Despite the emphasis on memorizing and regurgitating facts we've all experienced through our schooling and arguably our evolutionary background, it's becoming increasingly clear that this approach isn't enough to help humanity flourish. Instead, we need to focus on honing our ability to learn effectively, mastering first principles thinking, and figuring out how to analyze information objectively.
And let's not forget the importance of critical thinking! Knowing when to put on our skeptical hats and question the information we're given is essential if we want to be truly empowered as individuals. Only then can we become masters of our own truth.
By honing these mental tools, we no longer have to take these "facts" presented to us at face value and can instead decipher whether or not what is being said holds water ourselves.
Here are a two tools to get you started:
First, embrace your inner skeptic! When you hear a "fact," don't just take it at face value. Instead, take a moment to question why it's believed to be true. Better yet, play devil's advocate and ask why it could be false. By doing this, you'll start to develop a more nuanced understanding of the information you're being given and become better equipped to distinguish fact from fiction.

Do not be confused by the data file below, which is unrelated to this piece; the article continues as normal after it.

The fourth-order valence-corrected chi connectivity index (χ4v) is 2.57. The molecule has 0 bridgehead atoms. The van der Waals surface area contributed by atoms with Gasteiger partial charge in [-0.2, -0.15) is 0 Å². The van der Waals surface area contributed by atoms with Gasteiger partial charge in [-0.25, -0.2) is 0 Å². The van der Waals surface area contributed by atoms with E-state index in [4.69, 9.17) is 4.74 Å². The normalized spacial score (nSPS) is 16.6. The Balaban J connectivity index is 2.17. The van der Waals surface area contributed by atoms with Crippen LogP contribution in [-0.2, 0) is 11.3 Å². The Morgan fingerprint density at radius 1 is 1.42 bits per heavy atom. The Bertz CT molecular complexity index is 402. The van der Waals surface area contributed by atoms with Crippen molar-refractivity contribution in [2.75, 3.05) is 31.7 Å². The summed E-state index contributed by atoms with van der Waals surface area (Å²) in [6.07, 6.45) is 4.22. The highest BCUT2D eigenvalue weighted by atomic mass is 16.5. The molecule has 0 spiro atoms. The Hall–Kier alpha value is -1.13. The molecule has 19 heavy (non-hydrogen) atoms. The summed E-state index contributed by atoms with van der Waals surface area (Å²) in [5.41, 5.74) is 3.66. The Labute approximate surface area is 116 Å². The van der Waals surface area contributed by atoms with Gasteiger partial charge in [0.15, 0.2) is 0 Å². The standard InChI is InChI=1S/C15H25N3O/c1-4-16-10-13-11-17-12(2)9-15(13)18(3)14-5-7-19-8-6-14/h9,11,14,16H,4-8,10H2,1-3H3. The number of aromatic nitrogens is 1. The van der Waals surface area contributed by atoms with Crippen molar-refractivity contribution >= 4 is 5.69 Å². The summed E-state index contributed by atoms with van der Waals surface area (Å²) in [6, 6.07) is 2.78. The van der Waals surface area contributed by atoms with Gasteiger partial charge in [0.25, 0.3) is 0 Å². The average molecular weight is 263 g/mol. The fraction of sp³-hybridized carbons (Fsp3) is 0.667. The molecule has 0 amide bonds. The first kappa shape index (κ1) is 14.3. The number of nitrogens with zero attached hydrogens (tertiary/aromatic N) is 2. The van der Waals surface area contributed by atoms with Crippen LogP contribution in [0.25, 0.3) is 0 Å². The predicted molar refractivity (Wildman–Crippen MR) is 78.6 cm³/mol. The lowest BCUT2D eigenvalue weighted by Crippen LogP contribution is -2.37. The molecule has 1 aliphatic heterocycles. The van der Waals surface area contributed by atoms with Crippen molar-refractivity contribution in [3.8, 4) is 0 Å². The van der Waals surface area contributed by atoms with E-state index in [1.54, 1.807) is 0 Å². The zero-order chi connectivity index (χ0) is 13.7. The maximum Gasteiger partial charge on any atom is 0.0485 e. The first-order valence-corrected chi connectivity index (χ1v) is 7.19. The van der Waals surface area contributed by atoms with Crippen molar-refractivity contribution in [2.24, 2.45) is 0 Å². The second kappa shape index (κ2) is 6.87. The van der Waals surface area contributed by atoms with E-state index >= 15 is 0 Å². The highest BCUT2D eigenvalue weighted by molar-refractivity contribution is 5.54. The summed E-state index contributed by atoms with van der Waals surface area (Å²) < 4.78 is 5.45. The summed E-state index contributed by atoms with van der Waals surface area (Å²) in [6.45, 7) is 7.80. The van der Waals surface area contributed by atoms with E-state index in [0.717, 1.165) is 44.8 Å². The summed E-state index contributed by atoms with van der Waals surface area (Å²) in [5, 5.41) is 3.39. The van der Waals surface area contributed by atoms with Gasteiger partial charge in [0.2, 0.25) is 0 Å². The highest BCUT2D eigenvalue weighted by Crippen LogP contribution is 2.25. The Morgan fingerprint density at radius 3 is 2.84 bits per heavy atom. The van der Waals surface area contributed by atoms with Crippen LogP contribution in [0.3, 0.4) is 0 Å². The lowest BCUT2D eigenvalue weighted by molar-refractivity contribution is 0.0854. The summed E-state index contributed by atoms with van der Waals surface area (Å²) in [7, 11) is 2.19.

And second, resist the temptation to jump straight to Google when trying to answer a question. While search engines can be a useful tool, they can also create a dangerous reliance on external sources of information.
With this in mind, put on your critical thinking hat and go back to first principles. Try to decipher the question and come up with your own answer.
If you were way off, why were you way off? Go back to the drawing board and expand your knowledge. If you were spot on, you have just created a positive feedback loop of discovery as you have just practiced critical thinking without reliance on an external entity.
By developing these skills, you'll be better equipped to think for yourself and make informed decisions based on a deep understanding of the world around you.
Humanity seems to have forgotten that "facts" do not promote an innovative environment, let alone prosperity. But tools that allow people to be creative and think for themselves do.
Wrapping things up...
In a world that's growing ever more complex, it's becoming increasingly clear that blindly accepting "facts" and relying on others for information simply won't cut it. If we want to truly flourish and become more self-sovereign, we need to focus on deciphering our multifaceted world for ourselves.
So, the next time you feel the urge to regurgitate something you heard on the news or a fact someone shared with you, stop! And then put on your critical thinking hat. By questioning the information you're given and taking control of your own understanding of the world, you'll be better equipped to make informed decisions and become a true master of your own fate.
So go forth and embrace the power of critical thinking - your brain (and the world) will thank you for it!
Thanks for taking the time to read this issue of The Qi of Self-Sovereignty. I hope you found it insightful.
I always welcome feedback and thoughts. So, do not hesitate to respond to the newsletter email, comment on the article or reach out via Twitter.
The future is bright!